The municipality is looking at a new strategy when it comes to protecting homes from floods.
Administration told Council Tuesday they’re looking at retaining walls and berms in the Lower Townsite, Ptarmigan Court, and Waterways.
They’re moving away from the original plan of adding demountable walls as they would need to be oversized to take the force of solid ice smashing into it. It’s also noted that the added weight would result in the need for better-trained staff and better equipment.
The retaining walls would protect homes 250 metres above sea level with the province saying the likelihood of a flood of this size happening every 100 years.
Councillor Phil Meagher says they need to realize ‘the ice will do what the ice decides to do.’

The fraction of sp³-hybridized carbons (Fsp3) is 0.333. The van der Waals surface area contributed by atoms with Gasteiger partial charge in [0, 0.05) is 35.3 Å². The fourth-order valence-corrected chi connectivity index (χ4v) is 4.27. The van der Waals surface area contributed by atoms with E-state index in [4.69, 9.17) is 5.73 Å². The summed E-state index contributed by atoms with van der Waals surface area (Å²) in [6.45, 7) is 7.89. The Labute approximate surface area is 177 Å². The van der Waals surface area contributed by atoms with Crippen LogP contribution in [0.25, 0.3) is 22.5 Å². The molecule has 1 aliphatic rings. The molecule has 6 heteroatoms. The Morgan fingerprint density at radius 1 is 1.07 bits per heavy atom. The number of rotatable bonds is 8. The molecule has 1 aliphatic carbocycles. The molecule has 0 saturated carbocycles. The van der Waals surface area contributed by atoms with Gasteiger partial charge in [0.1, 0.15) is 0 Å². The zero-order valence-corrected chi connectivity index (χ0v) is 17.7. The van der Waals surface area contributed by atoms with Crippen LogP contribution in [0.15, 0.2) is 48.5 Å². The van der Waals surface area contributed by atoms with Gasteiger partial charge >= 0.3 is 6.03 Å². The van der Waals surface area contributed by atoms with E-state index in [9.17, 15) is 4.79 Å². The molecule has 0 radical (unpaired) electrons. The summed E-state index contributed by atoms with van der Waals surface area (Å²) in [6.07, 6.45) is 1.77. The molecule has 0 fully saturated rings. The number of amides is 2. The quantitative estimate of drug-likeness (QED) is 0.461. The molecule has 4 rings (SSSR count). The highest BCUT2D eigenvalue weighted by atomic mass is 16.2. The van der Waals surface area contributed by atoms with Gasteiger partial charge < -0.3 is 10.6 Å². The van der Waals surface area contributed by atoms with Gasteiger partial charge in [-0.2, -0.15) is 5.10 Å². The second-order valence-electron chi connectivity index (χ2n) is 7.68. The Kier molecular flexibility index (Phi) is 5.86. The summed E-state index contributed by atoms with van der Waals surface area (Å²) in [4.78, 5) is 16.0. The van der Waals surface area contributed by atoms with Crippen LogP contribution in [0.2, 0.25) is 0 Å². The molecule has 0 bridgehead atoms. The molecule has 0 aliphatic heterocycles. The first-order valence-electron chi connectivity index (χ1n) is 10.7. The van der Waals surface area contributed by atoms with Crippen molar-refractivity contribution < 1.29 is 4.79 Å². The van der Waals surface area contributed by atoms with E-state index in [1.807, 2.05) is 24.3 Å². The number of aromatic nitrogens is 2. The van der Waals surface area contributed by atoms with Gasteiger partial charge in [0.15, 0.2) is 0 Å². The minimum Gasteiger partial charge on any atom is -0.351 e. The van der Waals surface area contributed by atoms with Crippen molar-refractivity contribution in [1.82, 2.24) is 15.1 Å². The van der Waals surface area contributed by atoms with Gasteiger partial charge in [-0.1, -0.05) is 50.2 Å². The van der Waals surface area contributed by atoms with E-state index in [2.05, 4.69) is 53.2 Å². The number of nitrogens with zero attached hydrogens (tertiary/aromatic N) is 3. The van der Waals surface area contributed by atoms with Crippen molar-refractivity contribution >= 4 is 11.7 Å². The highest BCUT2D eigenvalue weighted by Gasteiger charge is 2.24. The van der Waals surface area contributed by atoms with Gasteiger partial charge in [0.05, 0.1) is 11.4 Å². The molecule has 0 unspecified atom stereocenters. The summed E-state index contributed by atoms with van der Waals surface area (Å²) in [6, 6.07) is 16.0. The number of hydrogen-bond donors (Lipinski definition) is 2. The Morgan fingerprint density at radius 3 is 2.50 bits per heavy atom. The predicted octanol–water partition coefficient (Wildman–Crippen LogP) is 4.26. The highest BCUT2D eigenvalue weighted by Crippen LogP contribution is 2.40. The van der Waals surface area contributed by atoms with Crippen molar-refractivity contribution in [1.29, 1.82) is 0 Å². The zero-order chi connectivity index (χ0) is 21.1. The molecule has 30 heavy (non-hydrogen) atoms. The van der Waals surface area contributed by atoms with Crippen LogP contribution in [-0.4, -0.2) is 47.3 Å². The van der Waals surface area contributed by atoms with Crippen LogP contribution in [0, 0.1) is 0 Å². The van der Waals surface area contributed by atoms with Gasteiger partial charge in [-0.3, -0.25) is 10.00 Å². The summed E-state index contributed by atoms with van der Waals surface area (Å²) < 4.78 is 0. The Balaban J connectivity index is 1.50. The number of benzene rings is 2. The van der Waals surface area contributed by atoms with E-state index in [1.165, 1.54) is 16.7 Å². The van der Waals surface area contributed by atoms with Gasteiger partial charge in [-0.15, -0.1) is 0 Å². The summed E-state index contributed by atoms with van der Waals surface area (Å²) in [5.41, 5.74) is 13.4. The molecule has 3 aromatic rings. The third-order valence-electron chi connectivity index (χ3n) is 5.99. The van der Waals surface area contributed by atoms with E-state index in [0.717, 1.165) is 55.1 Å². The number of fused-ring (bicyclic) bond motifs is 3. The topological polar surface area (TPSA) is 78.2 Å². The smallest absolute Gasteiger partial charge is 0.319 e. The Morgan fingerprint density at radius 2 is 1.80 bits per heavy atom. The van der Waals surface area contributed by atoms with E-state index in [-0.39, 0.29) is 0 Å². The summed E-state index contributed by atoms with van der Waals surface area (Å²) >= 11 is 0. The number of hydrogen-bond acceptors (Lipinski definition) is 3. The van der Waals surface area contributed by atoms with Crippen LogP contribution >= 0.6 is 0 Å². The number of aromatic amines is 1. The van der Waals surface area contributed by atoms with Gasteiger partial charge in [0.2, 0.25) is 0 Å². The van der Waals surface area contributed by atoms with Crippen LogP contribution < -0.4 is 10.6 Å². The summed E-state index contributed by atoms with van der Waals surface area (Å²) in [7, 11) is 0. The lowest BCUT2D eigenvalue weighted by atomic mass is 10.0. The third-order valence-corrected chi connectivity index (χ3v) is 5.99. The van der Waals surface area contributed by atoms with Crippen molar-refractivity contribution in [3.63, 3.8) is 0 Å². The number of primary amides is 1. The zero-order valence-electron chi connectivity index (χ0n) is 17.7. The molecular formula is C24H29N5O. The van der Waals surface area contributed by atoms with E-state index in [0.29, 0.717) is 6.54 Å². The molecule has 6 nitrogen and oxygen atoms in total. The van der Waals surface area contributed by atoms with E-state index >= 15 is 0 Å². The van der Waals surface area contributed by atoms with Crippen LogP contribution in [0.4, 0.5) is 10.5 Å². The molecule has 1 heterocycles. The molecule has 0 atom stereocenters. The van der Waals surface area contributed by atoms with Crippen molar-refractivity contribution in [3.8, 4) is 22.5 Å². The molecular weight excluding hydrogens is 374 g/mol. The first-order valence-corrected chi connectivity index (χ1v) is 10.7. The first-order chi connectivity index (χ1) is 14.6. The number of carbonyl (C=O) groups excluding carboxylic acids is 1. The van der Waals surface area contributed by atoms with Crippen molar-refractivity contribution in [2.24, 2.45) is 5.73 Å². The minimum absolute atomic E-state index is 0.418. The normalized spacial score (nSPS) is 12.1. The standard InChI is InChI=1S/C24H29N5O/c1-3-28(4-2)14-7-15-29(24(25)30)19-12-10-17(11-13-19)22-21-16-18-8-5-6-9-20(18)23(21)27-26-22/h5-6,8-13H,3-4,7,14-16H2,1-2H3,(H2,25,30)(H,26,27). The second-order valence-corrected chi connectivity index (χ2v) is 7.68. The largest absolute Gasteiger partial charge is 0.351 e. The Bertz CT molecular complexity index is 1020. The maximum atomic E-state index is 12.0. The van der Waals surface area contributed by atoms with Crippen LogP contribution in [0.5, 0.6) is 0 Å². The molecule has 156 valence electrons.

“It’s not a question of if we’re going to get a flood, it’s a question of when – we know that floods will come.”
He says municipal records show back in 1875 a flood crept over 252 metres meaning its still possible to happen nowadays.
“If that’s breached, where’s the water going to go to – it’s going to be stuck.”
Meagher believes the retaining wall is a good solution but they need solid earth behind them to make sure they can absorb the impact of the flood to ensure there’s no chance of water being stuck if it breaches the wall.
The project is still in the design phase with council still needing to approve the proposed $153 million project.
The province is also waiting for the walls to be built as homes destroyed by the Horse River Wildfire were only grandfathered to be rebuilt in the areas because the municipality promised mitigation measures would be followed.
Disaster relief funding would also not be available if a plan isn’t followed through in the foreseeable future.